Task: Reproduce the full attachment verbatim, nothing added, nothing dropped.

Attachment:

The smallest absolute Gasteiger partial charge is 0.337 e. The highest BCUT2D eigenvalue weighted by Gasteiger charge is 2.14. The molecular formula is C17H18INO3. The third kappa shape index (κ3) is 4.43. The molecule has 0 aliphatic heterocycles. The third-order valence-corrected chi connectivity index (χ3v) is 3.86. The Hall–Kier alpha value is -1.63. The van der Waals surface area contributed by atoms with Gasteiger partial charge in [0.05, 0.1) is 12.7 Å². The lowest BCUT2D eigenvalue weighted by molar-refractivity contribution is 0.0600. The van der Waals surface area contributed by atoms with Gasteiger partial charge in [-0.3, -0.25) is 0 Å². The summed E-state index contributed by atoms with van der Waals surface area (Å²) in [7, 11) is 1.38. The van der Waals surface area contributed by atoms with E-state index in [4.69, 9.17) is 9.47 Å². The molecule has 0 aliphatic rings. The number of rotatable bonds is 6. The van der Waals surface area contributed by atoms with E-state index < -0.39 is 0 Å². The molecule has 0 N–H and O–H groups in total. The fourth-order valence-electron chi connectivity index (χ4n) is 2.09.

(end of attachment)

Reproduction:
The smallest absolute Gasteiger partial charge is 0.337 e. The highest BCUT2D eigenvalue weighted by Gasteiger charge is 2.14. The molecular formula is C17H18INO3. The third kappa shape index (κ3) is 4.43. The molecule has 0 aliphatic heterocycles. The third-order valence-corrected chi connectivity index (χ3v) is 3.86. The Hall–Kier alpha value is -1.63. The van der Waals surface area contributed by atoms with Gasteiger partial charge in [0.05, 0.1) is 12.7 Å². The lowest BCUT2D eigenvalue weighted by molar-refractivity contribution is 0.0600. The van der Waals surface area contributed by atoms with Gasteiger partial charge in [-0.3, -0.25) is 0 Å². The summed E-state index contributed by atoms with van der Waals surface area (Å²) in [7, 11) is 1.38. The van der Waals surface area contributed by atoms with E-state index in [4.69, 9.17) is 9.47 Å². The molecule has 0 aliphatic rings. The number of rotatable bonds is 6. The van der Waals surface area contributed by atoms with E-state index < -0.39 is 0 Å². The molecule has 0 N–H and O–H groups in total. The fourth-order valence-electron chi connectivity index (χ4n) is 2.09.